All this makes a lot more sense to me than the drivel I’m hearing and reading elsewhere. Does this blog have the smartest readers or what?
This is something I just penned to a friend on the topic of house price corrections and the current government approach. It is long so feel free not to publish:
Housing is going to find its clearing price. It is only a question of over what timeframe the correction will happen. The government, with all its misguided policies on housing, WILL NOT stop the ongoing re-pricing of housing stock. All they will do is cause the process of price adjustment to be prolonged. They are hoping wage inflation will bail them out if they can only keep people “dancing” in their houses long enough to generate said wage inflation. I do not think they will get wage inflation in this environment of negative feedback loops (think rising unemployment). Moreover, the process of creating wage inflation has been made more difficult with the globalization of the labor pool. Finally, I believe the housing market is too big and too diverse for the government to succeed in propping up. The only thing they (policy makers) can do is find ways to slow the process, spreading the adjustment over time.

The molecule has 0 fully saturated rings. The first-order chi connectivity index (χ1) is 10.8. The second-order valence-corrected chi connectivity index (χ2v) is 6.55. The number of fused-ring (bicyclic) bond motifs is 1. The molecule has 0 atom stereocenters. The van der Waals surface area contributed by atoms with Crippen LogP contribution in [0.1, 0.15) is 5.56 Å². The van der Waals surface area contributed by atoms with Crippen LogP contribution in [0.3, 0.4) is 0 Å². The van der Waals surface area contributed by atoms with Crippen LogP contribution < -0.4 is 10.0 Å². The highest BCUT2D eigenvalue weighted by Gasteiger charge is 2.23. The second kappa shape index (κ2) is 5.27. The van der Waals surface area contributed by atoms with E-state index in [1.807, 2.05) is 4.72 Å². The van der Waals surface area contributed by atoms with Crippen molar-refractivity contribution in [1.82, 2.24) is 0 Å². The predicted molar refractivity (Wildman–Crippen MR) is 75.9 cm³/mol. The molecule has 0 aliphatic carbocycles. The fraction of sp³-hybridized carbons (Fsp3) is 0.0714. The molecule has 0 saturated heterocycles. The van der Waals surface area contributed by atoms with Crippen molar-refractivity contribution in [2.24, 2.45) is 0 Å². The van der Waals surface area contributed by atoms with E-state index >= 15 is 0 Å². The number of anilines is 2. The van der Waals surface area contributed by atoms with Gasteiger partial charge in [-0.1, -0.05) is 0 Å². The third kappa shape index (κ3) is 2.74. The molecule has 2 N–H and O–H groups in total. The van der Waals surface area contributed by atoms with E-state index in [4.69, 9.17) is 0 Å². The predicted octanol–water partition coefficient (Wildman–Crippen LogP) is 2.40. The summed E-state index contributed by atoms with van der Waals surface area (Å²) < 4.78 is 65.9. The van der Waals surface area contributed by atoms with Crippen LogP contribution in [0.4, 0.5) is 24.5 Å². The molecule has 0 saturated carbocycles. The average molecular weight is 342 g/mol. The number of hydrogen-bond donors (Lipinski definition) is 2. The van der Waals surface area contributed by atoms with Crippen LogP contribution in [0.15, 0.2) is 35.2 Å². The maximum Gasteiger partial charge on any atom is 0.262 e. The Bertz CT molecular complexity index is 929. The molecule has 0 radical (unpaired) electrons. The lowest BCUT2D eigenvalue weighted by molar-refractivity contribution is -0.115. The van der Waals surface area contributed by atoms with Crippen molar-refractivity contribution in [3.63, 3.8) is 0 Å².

In any case, I do not think you have to take my word as to the likely success of these policy initiatives: you need only look to Japan. Housing prices (and the stock market and pricing levels in general) have fallen for fifteen years (and counting) after their real estate/credit bubble burst despite their mighty efforts to the contrary. And why did they not succeed, because they endeavored to prop up the economy through government intervention to forestall the self-correcting mechanisms of the markets. The very policies we criticized the Japanese for pursuing, we are, at least at this point, following as well.
In my view, which is obviously not shared by the current policy makers, the best approach is to deal with the pain of the current mess by ripping the band aid off quickly (instead of slowly) and then pick up the pieces, which renewed growth (which will only come when the markets reach equilibrium) will help deal with. Bad debts have to be recognized as such and written off. They only question is who takes the pain: do we privatize profits and socialize losses (our current approach) or let the private sector investors take the losses and then reconstitute the banks afterwards.
There is no hiding from the enormous pain the past sins of easy credit are afflicting on the world’s economies. The sooner we flush out the bad debts/unsustainable behaviors (both public and private) the sooner we can get back on track. Everything else is just slowly pulling off the band aid and will lead to more pain in the long run.